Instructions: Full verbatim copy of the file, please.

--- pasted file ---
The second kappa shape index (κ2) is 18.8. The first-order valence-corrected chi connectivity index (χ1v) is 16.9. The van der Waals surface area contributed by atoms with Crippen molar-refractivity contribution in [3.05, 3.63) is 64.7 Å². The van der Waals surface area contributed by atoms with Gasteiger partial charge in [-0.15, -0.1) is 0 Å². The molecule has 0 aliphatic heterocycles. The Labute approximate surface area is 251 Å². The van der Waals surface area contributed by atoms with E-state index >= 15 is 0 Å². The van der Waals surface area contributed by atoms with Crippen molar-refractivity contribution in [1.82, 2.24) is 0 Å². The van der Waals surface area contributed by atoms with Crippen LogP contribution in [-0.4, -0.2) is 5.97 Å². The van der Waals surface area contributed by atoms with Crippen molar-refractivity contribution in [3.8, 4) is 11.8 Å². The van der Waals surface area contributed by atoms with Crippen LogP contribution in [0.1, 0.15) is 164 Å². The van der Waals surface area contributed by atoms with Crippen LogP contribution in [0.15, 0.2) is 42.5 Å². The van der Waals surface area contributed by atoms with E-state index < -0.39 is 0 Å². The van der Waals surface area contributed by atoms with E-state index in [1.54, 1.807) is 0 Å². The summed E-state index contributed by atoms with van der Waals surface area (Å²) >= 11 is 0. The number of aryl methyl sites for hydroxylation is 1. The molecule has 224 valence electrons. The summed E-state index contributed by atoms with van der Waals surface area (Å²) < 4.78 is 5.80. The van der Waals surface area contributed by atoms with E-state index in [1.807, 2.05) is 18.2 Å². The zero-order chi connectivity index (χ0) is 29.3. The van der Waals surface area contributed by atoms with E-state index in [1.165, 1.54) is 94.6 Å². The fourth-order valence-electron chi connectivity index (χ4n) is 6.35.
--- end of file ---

The second kappa shape index (κ2) is 18.8. The first-order valence-corrected chi connectivity index (χ1v) is 16.9. The van der Waals surface area contributed by atoms with Crippen molar-refractivity contribution in [3.05, 3.63) is 64.7 Å². The van der Waals surface area contributed by atoms with Gasteiger partial charge in [-0.15, -0.1) is 0 Å². The molecule has 0 aliphatic heterocycles. The Labute approximate surface area is 251 Å². The van der Waals surface area contributed by atoms with E-state index >= 15 is 0 Å². The van der Waals surface area contributed by atoms with Crippen molar-refractivity contribution in [1.82, 2.24) is 0 Å². The van der Waals surface area contributed by atoms with Crippen LogP contribution in [-0.4, -0.2) is 5.97 Å². The van der Waals surface area contributed by atoms with Crippen molar-refractivity contribution in [3.8, 4) is 11.8 Å². The van der Waals surface area contributed by atoms with Crippen LogP contribution in [0.1, 0.15) is 164 Å². The van der Waals surface area contributed by atoms with Crippen LogP contribution in [0.15, 0.2) is 42.5 Å². The van der Waals surface area contributed by atoms with E-state index < -0.39 is 0 Å². The van der Waals surface area contributed by atoms with E-state index in [1.54, 1.807) is 0 Å². The summed E-state index contributed by atoms with van der Waals surface area (Å²) >= 11 is 0. The number of aryl methyl sites for hydroxylation is 1. The molecule has 224 valence electrons. The summed E-state index contributed by atoms with van der Waals surface area (Å²) < 4.78 is 5.80. The van der Waals surface area contributed by atoms with E-state index in [1.807, 2.05) is 18.2 Å². The zero-order chi connectivity index (χ0) is 29.3. The van der Waals surface area contributed by atoms with E-state index in [1.165, 1.54) is 94.6 Å². The fourth-order valence-electron chi connectivity index (χ4n) is 6.35.